These alternatives can be an option for smaller landscapes and organizations.

S4HANA upgrade preparations

When you are already using S4HANA, you will still want to regularly upgrade to the newest version. This blog will explain the preparation steps for a next upgrade.

If you are looking for information about S4HANA conversion (from ECC to S4HANA): read this dedicated blog on S4HANA conversion preparations.

Questions that will be answered are:

  • What do I need to check as part of an S4HANA upgrade?
  • Where do I find information on the HANA database revision upgrade?
  • Do I need to run the simplifications check again?
  • Do I need to check my addons again?
  • How can I reduce downtime for my S4HANA upgrade?

HANA database revision

For each S4HANA upgrade, first you must apply the minimum revision published by SAP before you can start the upgrade.

You can apply this revision already in your running system as well.

HANA DB revision usage for S4HANA can be found in this OSS note: 2655761 – SAP S/4HANA – restrictions and recommendations regarding specific revisions of SAP HANA database for use in SAP S/4HANA.

Add ons

For each upgrade, you need to validate that the addons you use are already released for your target upgrade version.

Generic OSS note is 2214409 – SAP S/4HANA: Compatible Add-Ons. This will refer to version specific OSS note you must read.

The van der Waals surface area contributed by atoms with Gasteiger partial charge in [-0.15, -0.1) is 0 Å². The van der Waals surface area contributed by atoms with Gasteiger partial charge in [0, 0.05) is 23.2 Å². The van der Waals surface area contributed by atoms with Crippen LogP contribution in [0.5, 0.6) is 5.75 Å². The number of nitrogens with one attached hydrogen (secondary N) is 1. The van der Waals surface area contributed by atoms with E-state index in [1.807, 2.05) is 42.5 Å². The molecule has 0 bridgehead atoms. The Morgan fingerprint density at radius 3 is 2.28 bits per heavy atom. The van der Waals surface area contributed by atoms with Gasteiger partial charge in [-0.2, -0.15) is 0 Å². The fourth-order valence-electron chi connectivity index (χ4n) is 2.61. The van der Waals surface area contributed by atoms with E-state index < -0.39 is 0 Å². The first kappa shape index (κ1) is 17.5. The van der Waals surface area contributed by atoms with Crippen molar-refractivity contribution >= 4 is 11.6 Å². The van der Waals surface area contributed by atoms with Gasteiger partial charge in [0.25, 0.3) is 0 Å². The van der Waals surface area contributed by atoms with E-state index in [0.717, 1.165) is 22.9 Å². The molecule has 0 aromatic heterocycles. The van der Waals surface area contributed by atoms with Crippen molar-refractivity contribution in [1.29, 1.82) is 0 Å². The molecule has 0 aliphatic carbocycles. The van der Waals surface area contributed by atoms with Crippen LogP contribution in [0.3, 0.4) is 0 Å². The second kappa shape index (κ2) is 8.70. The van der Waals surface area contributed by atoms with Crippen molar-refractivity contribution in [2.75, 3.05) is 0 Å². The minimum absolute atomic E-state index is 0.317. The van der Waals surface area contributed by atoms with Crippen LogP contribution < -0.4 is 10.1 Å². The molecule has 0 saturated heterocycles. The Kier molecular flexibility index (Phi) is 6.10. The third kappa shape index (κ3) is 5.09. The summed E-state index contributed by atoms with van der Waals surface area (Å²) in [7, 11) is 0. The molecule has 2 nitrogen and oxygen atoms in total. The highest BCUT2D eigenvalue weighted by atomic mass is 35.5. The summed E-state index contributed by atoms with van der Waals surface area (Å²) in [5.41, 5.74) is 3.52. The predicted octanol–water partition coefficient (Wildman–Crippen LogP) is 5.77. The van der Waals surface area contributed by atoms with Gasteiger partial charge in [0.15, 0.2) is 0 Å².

Simplification items

For each upgrade, you must update the TCI note for the simplifications items and run the checks. See blog.

For an ECC to S4HANA conversion this list is long to very long (can contain over 100 items). For an upgrade from S4HANA lower to higher version, the list is typically only 10 or less items.

SLT triggers

If you are using SLT triggers, also check this OSS note carefully: 2755741 – Potential Impact of SLT During SAP S/4HANA System Conversion / Upgrade of S/4HANA System. In some cases it is better to drop the triggers and recreate after the upgrade.

Custom code checks

A quick check on the use of unreleased SAP objects in custom code can help to avoid upgrade issues. To execute the run, check this blog.

Downtime reduction

An S4HANA upgrade can take a long time to run in productive system. It can take a complete day to execute the upgrade on production.

During your S4HANA upgrade you should really spend time on downtime minimization.